La Dolce Vita: How I Learned to Love Italian Desserts

Maybe tiramisu is more than an alcohol-soaked anachronism

“Italian desserts aren’t meant to be eaten at the end of a meal,” said Evan Kleiman. The host of KCRW’s Good Food and I had just turned down a sweet ending to our lunch at Vincenti Ristorante. “They’re meant to be eaten at 3 o’clock at a pasticceria with your girlfriends.” Vincenti’s eternal host, Maureen Vincenti, agreed.

Italian desserts had long befuddled me. I found the cookies dry and sugarless, the cannoli overhyped tubes of cream, the tiramisu a fluffy holdover from the days of Duran Duran and sauce squiggles. But perhaps I’d been seeing it all wrong.

Talk about pressure. You try being the finale of a carb-rich flavor parade in which pasta is merely a stepping-stone to bigger things. What crumbly biscuit—rainbow striped or not—can follow such an act? Taken out of that context, paired instead with, say, a 4 p.m. coffee, such semisweet nibbles become just-right delights.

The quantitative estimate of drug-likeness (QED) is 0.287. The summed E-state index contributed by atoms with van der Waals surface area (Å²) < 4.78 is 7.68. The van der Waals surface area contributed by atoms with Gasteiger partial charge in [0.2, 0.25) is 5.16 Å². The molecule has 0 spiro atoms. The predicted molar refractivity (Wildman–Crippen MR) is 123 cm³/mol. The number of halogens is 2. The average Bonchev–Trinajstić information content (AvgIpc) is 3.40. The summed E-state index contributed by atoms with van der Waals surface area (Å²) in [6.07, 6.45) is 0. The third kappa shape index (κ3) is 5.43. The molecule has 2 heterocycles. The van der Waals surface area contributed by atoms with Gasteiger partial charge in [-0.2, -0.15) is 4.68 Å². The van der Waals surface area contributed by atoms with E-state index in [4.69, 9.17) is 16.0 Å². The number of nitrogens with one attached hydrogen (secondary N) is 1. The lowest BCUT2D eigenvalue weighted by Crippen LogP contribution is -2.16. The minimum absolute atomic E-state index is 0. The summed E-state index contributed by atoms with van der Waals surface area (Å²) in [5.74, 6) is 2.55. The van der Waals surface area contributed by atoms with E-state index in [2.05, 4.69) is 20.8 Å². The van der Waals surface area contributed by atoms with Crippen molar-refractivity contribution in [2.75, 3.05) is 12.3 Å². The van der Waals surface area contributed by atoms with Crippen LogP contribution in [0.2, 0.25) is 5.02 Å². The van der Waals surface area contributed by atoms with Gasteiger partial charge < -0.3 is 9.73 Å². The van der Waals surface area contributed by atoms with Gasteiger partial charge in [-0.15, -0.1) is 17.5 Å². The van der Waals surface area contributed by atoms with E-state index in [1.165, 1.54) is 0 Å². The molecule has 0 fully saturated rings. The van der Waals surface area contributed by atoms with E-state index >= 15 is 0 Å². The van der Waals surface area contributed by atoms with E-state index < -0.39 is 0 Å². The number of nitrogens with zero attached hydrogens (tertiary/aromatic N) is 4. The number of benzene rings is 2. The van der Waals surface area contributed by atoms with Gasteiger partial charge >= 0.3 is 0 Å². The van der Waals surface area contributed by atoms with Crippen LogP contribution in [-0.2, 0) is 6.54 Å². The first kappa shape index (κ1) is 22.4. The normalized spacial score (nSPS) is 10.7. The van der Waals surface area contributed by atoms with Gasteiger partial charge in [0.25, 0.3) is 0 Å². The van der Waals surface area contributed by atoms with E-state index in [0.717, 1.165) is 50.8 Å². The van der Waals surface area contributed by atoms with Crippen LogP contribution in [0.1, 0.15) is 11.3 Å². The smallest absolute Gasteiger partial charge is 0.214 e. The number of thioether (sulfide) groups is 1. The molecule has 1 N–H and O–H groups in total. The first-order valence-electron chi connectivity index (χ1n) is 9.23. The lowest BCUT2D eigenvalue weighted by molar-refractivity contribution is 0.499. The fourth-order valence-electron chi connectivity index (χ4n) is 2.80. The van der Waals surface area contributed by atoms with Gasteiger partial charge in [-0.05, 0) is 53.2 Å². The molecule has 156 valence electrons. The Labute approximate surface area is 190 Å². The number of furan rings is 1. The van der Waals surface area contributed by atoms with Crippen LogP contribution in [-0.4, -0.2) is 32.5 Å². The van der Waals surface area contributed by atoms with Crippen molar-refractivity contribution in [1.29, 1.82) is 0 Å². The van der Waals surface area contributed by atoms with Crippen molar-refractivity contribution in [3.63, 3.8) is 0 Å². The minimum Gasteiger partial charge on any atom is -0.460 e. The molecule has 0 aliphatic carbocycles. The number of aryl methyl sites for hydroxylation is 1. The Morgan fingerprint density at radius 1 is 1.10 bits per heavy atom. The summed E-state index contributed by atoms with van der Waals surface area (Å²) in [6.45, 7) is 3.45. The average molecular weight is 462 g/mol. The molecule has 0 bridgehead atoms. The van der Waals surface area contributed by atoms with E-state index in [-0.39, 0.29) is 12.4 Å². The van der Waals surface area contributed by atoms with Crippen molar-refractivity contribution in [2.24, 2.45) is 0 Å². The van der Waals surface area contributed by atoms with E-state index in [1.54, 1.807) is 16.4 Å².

Spurred by this revelation, I sought to reassess the treats I’d dismissed. On second taste, the petite cannoli at The Factory Kitchen (1300 Factory Pl., downtown) seem like clouds in a golden shell. A dunk in espresso completes the delicate powder-coated cookies at Eagle Rock Italian Bakery (1726 Colorado Blvd., Eagle Rock).

The towering tiramisu square at Jon & Vinny’s (412 N. Fairfax Ave., L.A.) soars as a midday solo act. As my daughter aims a tiny plastic spoon at a scoop of chocolate-hazelnut one afternoon outside Pazzo Gelato (3827 W. Sunset Blvd., Silver Lake), it’s clear that la dolce vita is not just for nighttime.